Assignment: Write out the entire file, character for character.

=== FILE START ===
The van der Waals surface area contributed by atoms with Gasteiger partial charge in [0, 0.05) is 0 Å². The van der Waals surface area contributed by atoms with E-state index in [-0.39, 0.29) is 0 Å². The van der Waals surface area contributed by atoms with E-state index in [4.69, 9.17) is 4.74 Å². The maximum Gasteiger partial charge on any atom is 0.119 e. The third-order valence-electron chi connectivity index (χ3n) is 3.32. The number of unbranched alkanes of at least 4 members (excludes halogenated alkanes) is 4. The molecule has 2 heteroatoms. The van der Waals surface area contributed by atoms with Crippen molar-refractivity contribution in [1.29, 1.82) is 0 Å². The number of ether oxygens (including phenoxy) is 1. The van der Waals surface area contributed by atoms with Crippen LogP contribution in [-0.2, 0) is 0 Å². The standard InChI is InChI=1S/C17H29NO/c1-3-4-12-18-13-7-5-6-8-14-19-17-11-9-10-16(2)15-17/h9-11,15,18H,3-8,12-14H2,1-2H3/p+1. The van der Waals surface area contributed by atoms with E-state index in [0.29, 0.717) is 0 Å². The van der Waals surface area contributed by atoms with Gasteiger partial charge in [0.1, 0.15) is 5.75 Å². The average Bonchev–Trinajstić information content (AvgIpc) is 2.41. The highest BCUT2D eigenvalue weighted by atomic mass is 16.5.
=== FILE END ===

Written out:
The van der Waals surface area contributed by atoms with Gasteiger partial charge in [0, 0.05) is 0 Å². The van der Waals surface area contributed by atoms with E-state index in [-0.39, 0.29) is 0 Å². The van der Waals surface area contributed by atoms with E-state index in [4.69, 9.17) is 4.74 Å². The maximum Gasteiger partial charge on any atom is 0.119 e. The third-order valence-electron chi connectivity index (χ3n) is 3.32. The number of unbranched alkanes of at least 4 members (excludes halogenated alkanes) is 4. The molecule has 2 heteroatoms. The van der Waals surface area contributed by atoms with Crippen molar-refractivity contribution in [1.29, 1.82) is 0 Å². The number of ether oxygens (including phenoxy) is 1. The van der Waals surface area contributed by atoms with Crippen LogP contribution in [-0.2, 0) is 0 Å². The standard InChI is InChI=1S/C17H29NO/c1-3-4-12-18-13-7-5-6-8-14-19-17-11-9-10-16(2)15-17/h9-11,15,18H,3-8,12-14H2,1-2H3/p+1. The van der Waals surface area contributed by atoms with E-state index in [0.29, 0.717) is 0 Å². The van der Waals surface area contributed by atoms with Gasteiger partial charge in [0.1, 0.15) is 5.75 Å². The average Bonchev–Trinajstić information content (AvgIpc) is 2.41. The highest BCUT2D eigenvalue weighted by atomic mass is 16.5.